If Health Reform is Approved, Many Federal and State Laws Will Need to Change

Cheryl Clark, for HealthLeaders Media , July 16, 2009

Across the nation, numerous state laws and regulations may need to be pre-empted or changed if a comprehensive health reform package, such as that proposed Tuesday by House Democrats, is to succeed.

That's the bottom line in a report by Timothy Jost, professor of law at the Washington and Lee University School of Law in Lexington, VA, who looked at numerous federal and state laws as they relate to bringing concepts of a public plan, a health insurance exchange, and other strategies to make care delivery more efficient any closer to reality.

"If . . . Congress comprehensively overhauls the U.S. health care system, as I hope it will, it must not only resolve conflicts between new programs and existing federal law, but it also will need to consider how new federal initiatives will mesh with existing state law," Jost wrote. His article, entitled "Health Care Reform Requires Law Reform," is published today in the online edition of Health Affairs.

"As we prepare for health reform, it is important that we inventory and analyze state and federal laws that will affect reform so that we can proceed intelligently," Jost said. "Good groundwork now can spare us missteps if and when reform comes to pass."

As an example of how things may get out of hand is a setting of an insurance exchange, by which an entity, such as a state agency, may facilitate the buying, selling, and administration of private health insurance to individuals or employers through a competitive marketplace.

"One concern raised by experience with purchasing exchanges is that participating insurers can become the victims of adverse selection if coverage or underwriting rules are more liberal in the exchange than out of it," Jost noted. To prevent some participating insurers–who happen to have more lenient underwriting practices–from ending up with a disproportionate number of older and sicker enrollees, uniform federal coverage and underwriting laws may be necessary.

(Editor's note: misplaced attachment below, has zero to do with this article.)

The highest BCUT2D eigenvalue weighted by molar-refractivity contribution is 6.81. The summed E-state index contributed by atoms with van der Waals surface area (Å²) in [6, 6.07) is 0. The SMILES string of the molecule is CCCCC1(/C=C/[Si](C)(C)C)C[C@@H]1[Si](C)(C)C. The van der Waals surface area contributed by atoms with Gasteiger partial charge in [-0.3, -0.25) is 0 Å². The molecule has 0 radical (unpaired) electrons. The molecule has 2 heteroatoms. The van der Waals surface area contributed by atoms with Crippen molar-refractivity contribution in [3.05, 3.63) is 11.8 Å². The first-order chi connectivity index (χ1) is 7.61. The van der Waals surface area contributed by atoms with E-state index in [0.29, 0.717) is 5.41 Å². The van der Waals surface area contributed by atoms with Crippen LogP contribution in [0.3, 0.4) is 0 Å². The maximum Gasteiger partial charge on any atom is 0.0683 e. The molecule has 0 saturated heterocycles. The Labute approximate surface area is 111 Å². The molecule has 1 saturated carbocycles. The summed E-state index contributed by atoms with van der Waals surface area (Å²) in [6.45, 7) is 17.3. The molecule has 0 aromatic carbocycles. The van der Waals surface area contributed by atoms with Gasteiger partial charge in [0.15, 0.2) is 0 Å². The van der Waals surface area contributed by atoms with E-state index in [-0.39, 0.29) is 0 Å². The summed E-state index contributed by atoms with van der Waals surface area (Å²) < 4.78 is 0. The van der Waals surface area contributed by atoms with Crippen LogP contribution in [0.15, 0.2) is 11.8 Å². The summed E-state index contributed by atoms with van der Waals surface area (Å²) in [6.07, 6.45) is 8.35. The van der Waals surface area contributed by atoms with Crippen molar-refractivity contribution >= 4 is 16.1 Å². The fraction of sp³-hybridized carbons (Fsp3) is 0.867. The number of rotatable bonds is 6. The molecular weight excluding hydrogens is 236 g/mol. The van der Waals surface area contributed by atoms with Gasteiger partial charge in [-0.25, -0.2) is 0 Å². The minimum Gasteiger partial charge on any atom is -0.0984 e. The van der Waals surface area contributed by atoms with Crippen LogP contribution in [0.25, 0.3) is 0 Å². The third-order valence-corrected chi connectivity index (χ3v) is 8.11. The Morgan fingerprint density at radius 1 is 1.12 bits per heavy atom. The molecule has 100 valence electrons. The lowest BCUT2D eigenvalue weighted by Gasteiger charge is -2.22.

If "pay or play" rules are set forth, requiring employers of a certain size to either provide health insurance coverage for their workers or contribute funds on their behalf so those employees could be insured through a public plan, a change in federal law, such as Employee Retirement Income Security Act regulations, may be required.

For instance, San Francisco has been sued by the Golden Gate Restaurant Association, which seeks to overturn the city's enactment last year of an ordinance requiring companies with 20 or more employees to buy health insurance for their employees or pay into a public fund. Although the association has lost battles through the normal court appeals process, it awaits a determination of judicial review from the U.S. Supreme Court on grounds the city's ordinance violates ERISA.

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